Applications for unemployment benefits continued to rise in the past week, while inflation pushed higher and a key manufacturing index weakened.
The weekly jobless claims number, which is closely watched as an indicator for employment trends, unexpectedly rose 11,000 to 428,000, well ahead of estimates of 411,000.
The consumer price index, meanwhile, gained 0.4 percent when including volatile food and energy prices, after an increase of 0.5 percent in July. The so-called core CPI, though, gained 0.2 percent, which was in line with expectations.
Consumers paid more for a range of goods and services last month, pushing up inflation and squeezing Americans’ purchasing power.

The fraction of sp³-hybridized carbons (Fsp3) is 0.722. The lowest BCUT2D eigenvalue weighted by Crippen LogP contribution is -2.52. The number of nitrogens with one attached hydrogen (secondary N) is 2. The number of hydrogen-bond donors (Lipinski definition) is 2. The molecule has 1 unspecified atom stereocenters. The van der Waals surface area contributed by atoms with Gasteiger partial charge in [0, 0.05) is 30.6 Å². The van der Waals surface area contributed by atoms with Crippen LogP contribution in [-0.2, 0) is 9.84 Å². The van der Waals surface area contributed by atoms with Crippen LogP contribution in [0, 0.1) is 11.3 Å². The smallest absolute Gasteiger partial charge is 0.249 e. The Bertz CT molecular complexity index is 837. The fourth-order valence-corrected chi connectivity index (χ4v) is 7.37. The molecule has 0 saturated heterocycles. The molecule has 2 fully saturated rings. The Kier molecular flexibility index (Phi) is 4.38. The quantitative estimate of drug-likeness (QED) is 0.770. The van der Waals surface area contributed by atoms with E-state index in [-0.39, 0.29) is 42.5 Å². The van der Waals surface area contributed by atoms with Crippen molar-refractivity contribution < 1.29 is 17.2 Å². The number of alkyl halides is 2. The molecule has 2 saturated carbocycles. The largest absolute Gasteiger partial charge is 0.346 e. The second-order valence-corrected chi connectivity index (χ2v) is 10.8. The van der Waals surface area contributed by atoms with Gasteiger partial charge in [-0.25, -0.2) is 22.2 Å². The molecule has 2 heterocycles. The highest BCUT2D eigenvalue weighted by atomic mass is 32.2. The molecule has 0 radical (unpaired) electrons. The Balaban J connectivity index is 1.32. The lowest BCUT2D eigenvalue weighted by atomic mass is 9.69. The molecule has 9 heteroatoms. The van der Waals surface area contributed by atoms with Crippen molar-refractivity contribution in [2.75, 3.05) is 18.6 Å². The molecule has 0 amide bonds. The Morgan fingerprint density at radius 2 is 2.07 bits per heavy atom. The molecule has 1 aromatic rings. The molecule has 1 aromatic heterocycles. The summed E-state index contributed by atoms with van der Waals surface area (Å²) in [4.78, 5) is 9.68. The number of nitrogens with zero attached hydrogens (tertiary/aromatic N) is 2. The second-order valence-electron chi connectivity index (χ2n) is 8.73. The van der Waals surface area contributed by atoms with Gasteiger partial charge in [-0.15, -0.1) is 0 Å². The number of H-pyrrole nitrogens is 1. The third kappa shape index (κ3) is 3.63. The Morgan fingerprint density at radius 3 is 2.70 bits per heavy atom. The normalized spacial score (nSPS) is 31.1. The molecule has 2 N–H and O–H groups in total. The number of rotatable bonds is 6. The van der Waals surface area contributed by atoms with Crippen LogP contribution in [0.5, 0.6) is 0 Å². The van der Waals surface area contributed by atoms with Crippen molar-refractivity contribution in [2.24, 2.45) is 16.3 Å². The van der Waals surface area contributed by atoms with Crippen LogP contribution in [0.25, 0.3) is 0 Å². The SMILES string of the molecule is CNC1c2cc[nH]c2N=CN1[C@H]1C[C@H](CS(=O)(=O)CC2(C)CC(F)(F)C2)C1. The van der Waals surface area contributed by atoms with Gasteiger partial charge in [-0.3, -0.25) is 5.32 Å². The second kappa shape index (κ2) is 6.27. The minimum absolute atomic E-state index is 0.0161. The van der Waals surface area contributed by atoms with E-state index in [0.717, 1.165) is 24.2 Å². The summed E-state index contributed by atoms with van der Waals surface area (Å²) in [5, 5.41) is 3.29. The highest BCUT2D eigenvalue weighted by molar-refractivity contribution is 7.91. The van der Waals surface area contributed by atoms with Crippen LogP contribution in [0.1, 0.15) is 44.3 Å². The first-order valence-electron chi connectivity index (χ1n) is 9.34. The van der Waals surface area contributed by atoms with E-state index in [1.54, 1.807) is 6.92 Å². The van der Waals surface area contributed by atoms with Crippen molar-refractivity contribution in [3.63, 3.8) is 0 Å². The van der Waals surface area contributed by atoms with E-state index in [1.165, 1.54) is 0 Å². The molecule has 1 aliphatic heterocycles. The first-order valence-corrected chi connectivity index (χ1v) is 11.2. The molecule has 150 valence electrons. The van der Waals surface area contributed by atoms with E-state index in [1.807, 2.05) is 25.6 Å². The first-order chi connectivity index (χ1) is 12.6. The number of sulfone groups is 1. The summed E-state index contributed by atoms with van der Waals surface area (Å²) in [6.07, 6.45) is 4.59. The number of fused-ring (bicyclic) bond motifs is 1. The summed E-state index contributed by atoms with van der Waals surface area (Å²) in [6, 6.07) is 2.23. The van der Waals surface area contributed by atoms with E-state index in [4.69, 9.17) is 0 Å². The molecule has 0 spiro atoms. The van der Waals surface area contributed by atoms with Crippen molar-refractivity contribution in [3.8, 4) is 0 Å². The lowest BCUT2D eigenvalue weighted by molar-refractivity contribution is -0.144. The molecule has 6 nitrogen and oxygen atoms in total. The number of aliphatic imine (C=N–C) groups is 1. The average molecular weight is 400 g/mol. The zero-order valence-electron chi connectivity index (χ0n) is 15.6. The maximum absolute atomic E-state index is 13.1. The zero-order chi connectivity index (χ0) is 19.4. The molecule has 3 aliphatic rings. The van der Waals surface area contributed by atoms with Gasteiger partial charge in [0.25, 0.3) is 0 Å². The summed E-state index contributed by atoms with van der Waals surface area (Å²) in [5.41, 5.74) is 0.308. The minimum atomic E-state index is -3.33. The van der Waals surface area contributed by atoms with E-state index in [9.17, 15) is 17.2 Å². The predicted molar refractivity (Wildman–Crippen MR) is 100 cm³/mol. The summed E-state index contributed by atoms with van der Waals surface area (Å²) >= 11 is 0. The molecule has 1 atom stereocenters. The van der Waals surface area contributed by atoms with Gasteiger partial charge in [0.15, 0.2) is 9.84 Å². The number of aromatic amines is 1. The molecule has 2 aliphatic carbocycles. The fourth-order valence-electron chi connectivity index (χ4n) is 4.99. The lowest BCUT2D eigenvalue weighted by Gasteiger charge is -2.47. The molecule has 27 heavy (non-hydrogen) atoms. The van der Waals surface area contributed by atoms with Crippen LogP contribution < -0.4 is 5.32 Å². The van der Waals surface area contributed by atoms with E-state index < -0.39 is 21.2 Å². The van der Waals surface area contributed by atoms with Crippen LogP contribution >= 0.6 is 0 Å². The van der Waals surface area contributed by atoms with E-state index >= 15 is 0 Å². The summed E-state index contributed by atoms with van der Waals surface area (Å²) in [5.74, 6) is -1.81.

For the 12 months ending in August, the core index surged 2 percent, the biggest year-over-year increase in nearly three years. That’s at the top end of the Federal Reserve’s informal inflation target. It could limit the central bank’s ability to take further steps to try to revive the economy.
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